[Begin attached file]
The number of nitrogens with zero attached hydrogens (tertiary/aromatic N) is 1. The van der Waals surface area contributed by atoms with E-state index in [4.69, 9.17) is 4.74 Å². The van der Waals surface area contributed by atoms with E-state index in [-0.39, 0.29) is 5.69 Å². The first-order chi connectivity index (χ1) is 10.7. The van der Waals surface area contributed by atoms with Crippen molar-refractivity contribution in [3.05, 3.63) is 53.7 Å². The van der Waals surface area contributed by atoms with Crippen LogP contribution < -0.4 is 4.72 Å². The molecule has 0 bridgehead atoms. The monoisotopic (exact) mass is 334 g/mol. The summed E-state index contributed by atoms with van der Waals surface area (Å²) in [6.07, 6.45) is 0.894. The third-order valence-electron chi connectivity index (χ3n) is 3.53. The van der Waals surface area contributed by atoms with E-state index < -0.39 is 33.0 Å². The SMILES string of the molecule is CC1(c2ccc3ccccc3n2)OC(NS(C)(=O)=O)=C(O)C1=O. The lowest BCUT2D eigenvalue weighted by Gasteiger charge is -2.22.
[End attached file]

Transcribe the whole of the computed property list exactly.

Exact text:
The number of nitrogens with zero attached hydrogens (tertiary/aromatic N) is 1. The van der Waals surface area contributed by atoms with E-state index in [4.69, 9.17) is 4.74 Å². The van der Waals surface area contributed by atoms with E-state index in [-0.39, 0.29) is 5.69 Å². The first-order chi connectivity index (χ1) is 10.7. The van der Waals surface area contributed by atoms with Crippen molar-refractivity contribution in [3.05, 3.63) is 53.7 Å². The van der Waals surface area contributed by atoms with Crippen LogP contribution < -0.4 is 4.72 Å². The molecule has 0 bridgehead atoms. The monoisotopic (exact) mass is 334 g/mol. The summed E-state index contributed by atoms with van der Waals surface area (Å²) in [6.07, 6.45) is 0.894. The third-order valence-electron chi connectivity index (χ3n) is 3.53. The van der Waals surface area contributed by atoms with E-state index < -0.39 is 33.0 Å². The SMILES string of the molecule is CC1(c2ccc3ccccc3n2)OC(NS(C)(=O)=O)=C(O)C1=O. The lowest BCUT2D eigenvalue weighted by Gasteiger charge is -2.22.